Around the corner beyond the desk, against the second room’s longest wall, was a straight line of silver gelatin prints, white matted and framed in black, each about 14 inches wide and 11 inches high. After a quick survey of the Baalbek originals on the far right, I went to the other end of the wall to look at the sequence as I assume it was planned. The line of prints was divided into groups of four or five, and in the first group, you peered over the sunken ruins of Ostia Antica, the landlocked port of ancient Rome, toward a dark fan of sheltering umbrella pines in some photographs and, in others, over the same smooth sanded ridges of roofless walls snaking toward and away from and parallel to a disappearing and apparently treeless middle distance that, like the pines, was as far as you could go. In the second group, you were surrounded by the slender slanting branches of another set of umbrella pines, the upper reaches this time, possibly shot from below, the branches ending in leaves made crisply vague by their own shadows in high cool sunlight, in one of the unrulier garden parks of the Villa Doria Pamphili in Rome. The final group was the four photographs from Baalbek.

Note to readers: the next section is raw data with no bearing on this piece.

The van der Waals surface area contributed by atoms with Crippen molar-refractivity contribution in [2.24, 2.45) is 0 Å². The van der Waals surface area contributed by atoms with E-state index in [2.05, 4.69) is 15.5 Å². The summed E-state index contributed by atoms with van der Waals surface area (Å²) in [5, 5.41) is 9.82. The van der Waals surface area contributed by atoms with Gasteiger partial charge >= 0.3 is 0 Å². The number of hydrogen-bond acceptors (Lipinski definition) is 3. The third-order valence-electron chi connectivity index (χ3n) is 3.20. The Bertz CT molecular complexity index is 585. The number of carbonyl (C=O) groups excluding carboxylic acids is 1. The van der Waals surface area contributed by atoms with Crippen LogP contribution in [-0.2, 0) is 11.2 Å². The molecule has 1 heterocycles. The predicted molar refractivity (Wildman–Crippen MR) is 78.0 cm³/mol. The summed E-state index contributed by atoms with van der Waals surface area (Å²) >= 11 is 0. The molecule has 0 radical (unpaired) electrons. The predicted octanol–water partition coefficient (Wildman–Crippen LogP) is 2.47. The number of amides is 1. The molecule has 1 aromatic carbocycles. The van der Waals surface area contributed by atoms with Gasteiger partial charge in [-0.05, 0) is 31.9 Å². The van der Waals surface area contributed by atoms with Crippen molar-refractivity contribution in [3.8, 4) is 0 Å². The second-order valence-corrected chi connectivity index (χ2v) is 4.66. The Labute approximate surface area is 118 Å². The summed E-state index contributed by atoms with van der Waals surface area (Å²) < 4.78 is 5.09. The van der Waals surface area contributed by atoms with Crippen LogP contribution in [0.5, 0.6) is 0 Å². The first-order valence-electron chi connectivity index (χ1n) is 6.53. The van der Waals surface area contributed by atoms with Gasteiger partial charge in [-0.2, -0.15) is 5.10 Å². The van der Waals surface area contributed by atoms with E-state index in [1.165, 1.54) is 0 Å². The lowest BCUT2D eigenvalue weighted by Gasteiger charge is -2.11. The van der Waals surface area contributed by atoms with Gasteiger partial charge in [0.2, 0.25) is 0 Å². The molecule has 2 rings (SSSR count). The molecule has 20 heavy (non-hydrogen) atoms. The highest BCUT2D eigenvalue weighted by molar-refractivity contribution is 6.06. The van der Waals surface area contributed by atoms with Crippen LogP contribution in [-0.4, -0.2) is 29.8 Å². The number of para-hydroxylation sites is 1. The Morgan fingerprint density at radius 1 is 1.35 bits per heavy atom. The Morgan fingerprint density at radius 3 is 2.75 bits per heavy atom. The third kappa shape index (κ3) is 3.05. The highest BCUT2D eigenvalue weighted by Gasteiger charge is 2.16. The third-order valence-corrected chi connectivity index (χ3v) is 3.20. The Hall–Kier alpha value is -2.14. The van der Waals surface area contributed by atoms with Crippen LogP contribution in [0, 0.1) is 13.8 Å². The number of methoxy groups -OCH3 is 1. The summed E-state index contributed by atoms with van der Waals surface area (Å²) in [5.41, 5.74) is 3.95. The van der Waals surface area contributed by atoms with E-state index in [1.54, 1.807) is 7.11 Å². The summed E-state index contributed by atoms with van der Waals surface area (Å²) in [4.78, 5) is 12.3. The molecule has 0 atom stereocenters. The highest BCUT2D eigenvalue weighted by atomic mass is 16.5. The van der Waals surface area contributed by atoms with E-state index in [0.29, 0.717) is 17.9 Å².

This group, I now saw, picked up the divisions of space in the first two groups with divided time: behind one of the more earthquake shattered areas of the ruins were several severely ordinary apartment buildings, recent vintage, while in front of the almost untouched temple to Bacchus or Demeter, the leaves of its Corinthian capitals still sharply edged, stood an electrical power relay of some kind, possibly coeval with the apartments, probably newer. Both apartments and power scaffold were accents on the subject of the pictures related to, but entirely different from, the herd of sheep around the temple at Selinus. While the sheep could have been there when the temple was a house of worship and place of business, the shiny fragile metal framework, strung with wire and buttoned with porcelain insulators, seemed, like the narrow faced apartments, to have landed in Baalbek from an aging and already threadbare future.